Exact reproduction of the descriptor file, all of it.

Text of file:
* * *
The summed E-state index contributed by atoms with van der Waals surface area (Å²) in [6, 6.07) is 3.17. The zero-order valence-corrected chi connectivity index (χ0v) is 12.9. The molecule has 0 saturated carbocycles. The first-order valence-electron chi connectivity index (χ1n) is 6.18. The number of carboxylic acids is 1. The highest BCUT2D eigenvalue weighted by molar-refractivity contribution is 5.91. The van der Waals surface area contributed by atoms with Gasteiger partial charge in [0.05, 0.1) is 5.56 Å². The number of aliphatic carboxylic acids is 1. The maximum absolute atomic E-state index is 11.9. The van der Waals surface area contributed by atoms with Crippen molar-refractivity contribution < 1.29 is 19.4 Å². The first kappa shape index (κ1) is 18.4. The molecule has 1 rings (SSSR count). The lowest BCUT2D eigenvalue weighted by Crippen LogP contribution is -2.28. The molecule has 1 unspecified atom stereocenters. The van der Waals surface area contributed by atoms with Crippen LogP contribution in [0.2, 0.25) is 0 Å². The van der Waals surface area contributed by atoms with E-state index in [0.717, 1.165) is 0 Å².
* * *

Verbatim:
The summed E-state index contributed by atoms with van der Waals surface area (Å²) in [6, 6.07) is 3.17. The zero-order valence-corrected chi connectivity index (χ0v) is 12.9. The molecule has 0 saturated carbocycles. The first-order valence-electron chi connectivity index (χ1n) is 6.18. The number of carboxylic acids is 1. The highest BCUT2D eigenvalue weighted by molar-refractivity contribution is 5.91. The van der Waals surface area contributed by atoms with Gasteiger partial charge in [0.05, 0.1) is 5.56 Å². The number of aliphatic carboxylic acids is 1. The maximum absolute atomic E-state index is 11.9. The van der Waals surface area contributed by atoms with Crippen molar-refractivity contribution < 1.29 is 19.4 Å². The first kappa shape index (κ1) is 18.4. The molecule has 1 rings (SSSR count). The lowest BCUT2D eigenvalue weighted by Crippen LogP contribution is -2.28. The molecule has 1 unspecified atom stereocenters. The van der Waals surface area contributed by atoms with Crippen LogP contribution in [0.2, 0.25) is 0 Å². The van der Waals surface area contributed by atoms with E-state index in [0.717, 1.165) is 0 Å².